China’s Industrial Profits Fell For the First Time in Years

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China's economy in 2019

On Monday, Chinese officials released the information. According to the information prepared by the National Bureau of Statistics, industrial profits fell 3.3% on an annual basis to 6.1996 trillion yuan ($897.96 billion) in 2019.

For example, in the January-November period, profits declined 2.1.%. It is important to mention that it was the first full-year decline in four years. In 2015, industrial profits fell by 2.3%.

Also, economists expect that coronavirus is going to affect economic growth during the first six months of 2020.

The virus coincided with the Lunar new year. Usually, during this time, Chinese citizens are traveling across the country to spend time with their families. However, this year was different as Chinese authorities-imposed travel restrictions in certain areas to contain this virus.

Coronavirus killed more than 300 people in China and infected over 17,000 patients during the past several weeks. Based on the information, this virus could drag China’s economic growth to 5% or even lower in the first quarter of 2020.

As a reminder, in 2019, China’s economic growth fell to the lowest point in nearly 30 years. The trade war with the U.S. had a serious impact on the local economy.

The Chinese government has to tackle this issue as soon as possible. Analysts expect Beijing to help the economy through credit support; also government may step up liquidity. Nevertheless, such measures may prove insufficient as far as the virus continues to affect domestic demand.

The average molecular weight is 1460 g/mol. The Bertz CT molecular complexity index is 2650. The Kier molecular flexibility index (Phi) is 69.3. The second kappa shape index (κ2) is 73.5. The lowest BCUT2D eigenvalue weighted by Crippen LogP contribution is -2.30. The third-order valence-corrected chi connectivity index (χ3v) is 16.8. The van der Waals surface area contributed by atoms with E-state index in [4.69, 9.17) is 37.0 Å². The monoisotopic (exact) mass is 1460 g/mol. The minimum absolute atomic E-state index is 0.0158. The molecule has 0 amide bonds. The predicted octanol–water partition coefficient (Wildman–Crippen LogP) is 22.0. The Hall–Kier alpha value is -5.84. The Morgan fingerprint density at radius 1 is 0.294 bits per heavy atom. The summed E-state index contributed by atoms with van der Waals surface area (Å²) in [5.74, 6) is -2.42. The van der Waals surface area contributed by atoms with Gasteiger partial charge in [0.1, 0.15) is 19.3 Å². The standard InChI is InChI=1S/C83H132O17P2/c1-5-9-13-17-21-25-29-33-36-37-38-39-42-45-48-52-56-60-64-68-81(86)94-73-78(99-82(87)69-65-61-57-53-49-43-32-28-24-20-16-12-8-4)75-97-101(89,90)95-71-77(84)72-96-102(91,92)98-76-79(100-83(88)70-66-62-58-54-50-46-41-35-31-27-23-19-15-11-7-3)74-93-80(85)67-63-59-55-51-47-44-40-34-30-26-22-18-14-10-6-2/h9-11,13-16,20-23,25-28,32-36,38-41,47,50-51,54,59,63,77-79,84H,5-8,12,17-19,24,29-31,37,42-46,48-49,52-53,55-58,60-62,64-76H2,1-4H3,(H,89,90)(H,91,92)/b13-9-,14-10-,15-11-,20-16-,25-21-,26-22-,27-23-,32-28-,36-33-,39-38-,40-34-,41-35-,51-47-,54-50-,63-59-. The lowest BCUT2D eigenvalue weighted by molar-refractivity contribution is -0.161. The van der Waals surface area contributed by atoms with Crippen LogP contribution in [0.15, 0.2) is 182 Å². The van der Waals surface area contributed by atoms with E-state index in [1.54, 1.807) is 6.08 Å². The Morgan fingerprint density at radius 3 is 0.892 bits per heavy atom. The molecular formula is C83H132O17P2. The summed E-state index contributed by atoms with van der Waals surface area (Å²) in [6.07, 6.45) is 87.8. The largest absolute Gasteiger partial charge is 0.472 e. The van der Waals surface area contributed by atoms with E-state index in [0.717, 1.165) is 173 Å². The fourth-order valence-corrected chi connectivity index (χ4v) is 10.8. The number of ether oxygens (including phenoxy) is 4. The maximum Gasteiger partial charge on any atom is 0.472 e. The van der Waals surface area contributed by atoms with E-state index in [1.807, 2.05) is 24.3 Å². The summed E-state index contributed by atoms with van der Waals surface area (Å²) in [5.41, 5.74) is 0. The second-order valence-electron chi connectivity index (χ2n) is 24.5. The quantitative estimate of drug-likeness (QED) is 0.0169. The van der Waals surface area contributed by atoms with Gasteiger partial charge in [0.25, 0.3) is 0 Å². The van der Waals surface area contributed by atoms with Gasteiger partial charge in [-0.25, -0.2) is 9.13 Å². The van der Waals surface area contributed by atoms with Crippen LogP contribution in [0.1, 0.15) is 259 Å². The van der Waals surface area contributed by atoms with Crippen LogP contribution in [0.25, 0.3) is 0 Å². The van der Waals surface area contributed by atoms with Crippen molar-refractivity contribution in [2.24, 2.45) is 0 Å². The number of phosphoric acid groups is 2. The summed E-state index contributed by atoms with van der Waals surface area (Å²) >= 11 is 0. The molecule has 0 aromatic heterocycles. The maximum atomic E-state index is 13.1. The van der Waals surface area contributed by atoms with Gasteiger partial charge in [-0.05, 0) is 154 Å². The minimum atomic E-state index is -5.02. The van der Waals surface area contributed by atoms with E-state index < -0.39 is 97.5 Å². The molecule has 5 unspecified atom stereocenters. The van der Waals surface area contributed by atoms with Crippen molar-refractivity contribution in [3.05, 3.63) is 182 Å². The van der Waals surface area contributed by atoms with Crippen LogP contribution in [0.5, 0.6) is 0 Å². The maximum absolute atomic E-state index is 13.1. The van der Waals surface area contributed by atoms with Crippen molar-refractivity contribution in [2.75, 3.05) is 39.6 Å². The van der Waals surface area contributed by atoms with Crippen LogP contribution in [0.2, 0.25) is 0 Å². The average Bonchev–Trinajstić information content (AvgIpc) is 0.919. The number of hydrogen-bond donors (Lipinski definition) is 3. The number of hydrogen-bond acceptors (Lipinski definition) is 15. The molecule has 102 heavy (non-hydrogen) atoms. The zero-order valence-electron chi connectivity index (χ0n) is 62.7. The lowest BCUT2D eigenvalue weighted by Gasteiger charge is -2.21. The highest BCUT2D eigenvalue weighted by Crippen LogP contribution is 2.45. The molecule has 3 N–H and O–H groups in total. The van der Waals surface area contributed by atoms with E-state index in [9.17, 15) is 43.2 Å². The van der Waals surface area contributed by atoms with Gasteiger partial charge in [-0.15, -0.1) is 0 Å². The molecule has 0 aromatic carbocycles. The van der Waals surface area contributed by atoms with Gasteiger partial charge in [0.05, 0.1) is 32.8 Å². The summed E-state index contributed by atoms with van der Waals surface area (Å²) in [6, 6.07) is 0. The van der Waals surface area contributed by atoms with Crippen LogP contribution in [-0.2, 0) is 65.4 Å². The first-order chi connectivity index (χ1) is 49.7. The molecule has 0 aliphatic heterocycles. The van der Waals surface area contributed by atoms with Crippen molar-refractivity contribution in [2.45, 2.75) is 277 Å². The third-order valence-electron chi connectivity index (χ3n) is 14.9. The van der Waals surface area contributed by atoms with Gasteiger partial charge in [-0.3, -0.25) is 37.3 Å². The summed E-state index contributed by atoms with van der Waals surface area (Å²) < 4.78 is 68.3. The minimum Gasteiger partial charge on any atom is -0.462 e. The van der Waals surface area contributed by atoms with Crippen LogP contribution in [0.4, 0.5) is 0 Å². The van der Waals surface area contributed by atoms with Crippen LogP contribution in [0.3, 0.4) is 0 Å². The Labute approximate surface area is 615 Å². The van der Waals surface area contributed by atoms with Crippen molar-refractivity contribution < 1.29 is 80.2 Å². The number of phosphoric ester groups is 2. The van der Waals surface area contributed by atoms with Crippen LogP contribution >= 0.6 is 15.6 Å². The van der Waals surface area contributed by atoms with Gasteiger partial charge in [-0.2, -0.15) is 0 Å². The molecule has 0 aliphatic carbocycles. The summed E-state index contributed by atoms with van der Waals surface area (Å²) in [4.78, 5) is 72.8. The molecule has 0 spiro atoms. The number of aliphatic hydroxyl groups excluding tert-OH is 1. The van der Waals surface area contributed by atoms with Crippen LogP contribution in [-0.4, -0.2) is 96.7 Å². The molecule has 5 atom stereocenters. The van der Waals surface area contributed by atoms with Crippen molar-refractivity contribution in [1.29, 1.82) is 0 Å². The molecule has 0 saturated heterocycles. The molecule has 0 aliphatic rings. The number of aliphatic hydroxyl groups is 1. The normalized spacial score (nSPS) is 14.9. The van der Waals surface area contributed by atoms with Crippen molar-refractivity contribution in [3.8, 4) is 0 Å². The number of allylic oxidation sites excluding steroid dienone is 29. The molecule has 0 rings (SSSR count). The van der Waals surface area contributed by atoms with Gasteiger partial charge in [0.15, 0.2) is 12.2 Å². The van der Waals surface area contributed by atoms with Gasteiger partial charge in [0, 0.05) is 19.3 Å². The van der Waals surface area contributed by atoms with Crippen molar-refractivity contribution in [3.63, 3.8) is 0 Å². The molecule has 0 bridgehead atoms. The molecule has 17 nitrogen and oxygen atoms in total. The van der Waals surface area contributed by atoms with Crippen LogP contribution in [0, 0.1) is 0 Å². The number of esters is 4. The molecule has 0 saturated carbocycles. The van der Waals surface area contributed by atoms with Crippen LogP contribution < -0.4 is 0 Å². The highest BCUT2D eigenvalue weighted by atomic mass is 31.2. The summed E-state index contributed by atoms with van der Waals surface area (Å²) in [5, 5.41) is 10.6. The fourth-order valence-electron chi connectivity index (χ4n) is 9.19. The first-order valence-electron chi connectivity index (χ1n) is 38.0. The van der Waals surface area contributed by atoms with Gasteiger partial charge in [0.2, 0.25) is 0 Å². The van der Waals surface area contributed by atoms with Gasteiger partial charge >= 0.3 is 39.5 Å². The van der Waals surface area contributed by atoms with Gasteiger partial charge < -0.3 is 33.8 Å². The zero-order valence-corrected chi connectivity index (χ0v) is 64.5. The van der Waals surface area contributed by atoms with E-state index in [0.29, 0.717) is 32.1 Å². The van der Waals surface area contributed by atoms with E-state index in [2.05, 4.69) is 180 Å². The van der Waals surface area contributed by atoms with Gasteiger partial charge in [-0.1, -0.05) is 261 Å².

In December 2019, industrial profits declined by 6.3% in comparison with the same period in 2018. Profits fell 588.39 billion yuan ($585.22 billion).

Slowing sales and the price of raw material, as well as labor costs, influenced the industrial profits.

In 2019, profits at state-owned industrial companies declined by 12.0%. At the same time, private-sector profits rose by 2.2%.

Industrial profits and manufacturing activityPrivate manufacturing PMI

As mentioned above, industrial profits fell in 2019. The private manufacturing PMI (Purchasing Managers’ Indexes) reached 51.3 for January.

The Markit/Caixin manufacturing PMI-measure of factory activity was 51.5 in December.

It is worth mentioning that PMI readings above 50 indicate expansion, whereas when the index is below 50, that level indicates contraction.

Last month, China’s manufacturing activity expanded at the slowest pace since August 2019. On Friday, China’s National Bureau of Statistics stated that official manufacturing PMI came in at 50.0 for January.

According to the bureau, this result does not fully reflect the influence of ongoing coronavirus outbreak, as the survey was conducted before January 20.

Slow demand had a dramatic impact on manufacturing activity. The total number of new orders fell to the lowest point since September 2019.

There is a difference between the official PMI and private surveys. The official PMI survey is mostly based on data from big businesses and state-owned enterprises. The Private manufacturing PMI survey by Markit/Caixin includes a bigger mix of small and medium-sized companies.

The problems connected with industrial profits, as well as manufacturing activity, show that the local economy is struggling to deal with internal and external factors. It will take time to asses the damage caused by the virus outbreak.

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